I’ve lived in New York for the better part of two decades now, and you’d think I’d have gotten used to it. In a way, I suppose I have, but even now all it takes is a whiff of the unexpected and I catch myself boggling at that which the native New Yorker really does take for granted. As for my visits to Smalltown, U.S.A., they invariably leave me feeling like yesterday’s immigrant, marveling at things no small-town boy can ever really dismiss as commonplace, no matter how long he lives in the capital of the world.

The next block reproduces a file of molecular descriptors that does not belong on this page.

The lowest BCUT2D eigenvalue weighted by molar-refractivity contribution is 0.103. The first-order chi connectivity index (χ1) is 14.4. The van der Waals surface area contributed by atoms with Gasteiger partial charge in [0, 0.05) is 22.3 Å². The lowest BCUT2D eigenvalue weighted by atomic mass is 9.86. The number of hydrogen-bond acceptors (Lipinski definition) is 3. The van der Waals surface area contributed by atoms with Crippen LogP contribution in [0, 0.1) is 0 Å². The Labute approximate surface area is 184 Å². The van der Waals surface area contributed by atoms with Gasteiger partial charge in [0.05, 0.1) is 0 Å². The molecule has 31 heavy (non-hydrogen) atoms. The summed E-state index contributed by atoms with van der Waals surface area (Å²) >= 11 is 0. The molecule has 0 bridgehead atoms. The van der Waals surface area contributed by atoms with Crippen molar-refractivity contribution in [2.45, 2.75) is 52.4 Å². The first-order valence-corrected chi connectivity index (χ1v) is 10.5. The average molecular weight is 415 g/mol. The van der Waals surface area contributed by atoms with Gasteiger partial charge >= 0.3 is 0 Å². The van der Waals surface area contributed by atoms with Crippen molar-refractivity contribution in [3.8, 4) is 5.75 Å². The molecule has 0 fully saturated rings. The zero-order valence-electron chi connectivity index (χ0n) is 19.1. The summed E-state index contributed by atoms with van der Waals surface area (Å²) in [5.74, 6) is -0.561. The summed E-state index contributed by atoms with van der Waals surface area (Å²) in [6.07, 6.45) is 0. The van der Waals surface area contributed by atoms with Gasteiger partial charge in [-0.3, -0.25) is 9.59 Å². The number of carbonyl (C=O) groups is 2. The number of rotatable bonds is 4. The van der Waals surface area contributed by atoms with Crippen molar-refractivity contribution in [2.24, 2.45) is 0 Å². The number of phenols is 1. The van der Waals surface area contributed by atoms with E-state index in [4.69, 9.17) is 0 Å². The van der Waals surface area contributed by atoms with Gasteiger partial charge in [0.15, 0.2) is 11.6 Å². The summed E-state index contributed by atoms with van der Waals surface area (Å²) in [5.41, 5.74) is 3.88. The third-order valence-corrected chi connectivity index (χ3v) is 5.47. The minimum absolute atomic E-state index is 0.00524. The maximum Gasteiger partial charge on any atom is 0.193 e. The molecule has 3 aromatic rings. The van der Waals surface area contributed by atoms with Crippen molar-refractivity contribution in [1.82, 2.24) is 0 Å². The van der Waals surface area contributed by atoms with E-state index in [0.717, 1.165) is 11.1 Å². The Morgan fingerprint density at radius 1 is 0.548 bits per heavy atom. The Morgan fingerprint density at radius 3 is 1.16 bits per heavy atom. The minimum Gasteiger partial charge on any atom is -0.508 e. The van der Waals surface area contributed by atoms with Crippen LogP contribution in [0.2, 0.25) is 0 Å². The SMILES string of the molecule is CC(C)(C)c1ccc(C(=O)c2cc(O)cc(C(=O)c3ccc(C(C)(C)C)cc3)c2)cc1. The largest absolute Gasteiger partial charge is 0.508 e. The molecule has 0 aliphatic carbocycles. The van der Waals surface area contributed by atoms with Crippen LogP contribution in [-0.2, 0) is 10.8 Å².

My cab swept me across the Triborough Bridge and the Upper East Side, past the Guggenheim Museum and through Central Park, straight to the front door of my building. I trotted up the steps, unlocked the door to my apartment, and turned on all the lights. A quick look at the walls assured me that all my prints were present and accounted for: here an Avery, there a Marin, Frankenthaler over the couch, Wolf Kahn over the mantelpiece. I dropped my bags, locked the door, and sighed deeply. Once again I had made the impossible journey from Smalltown to New York, from home to home….
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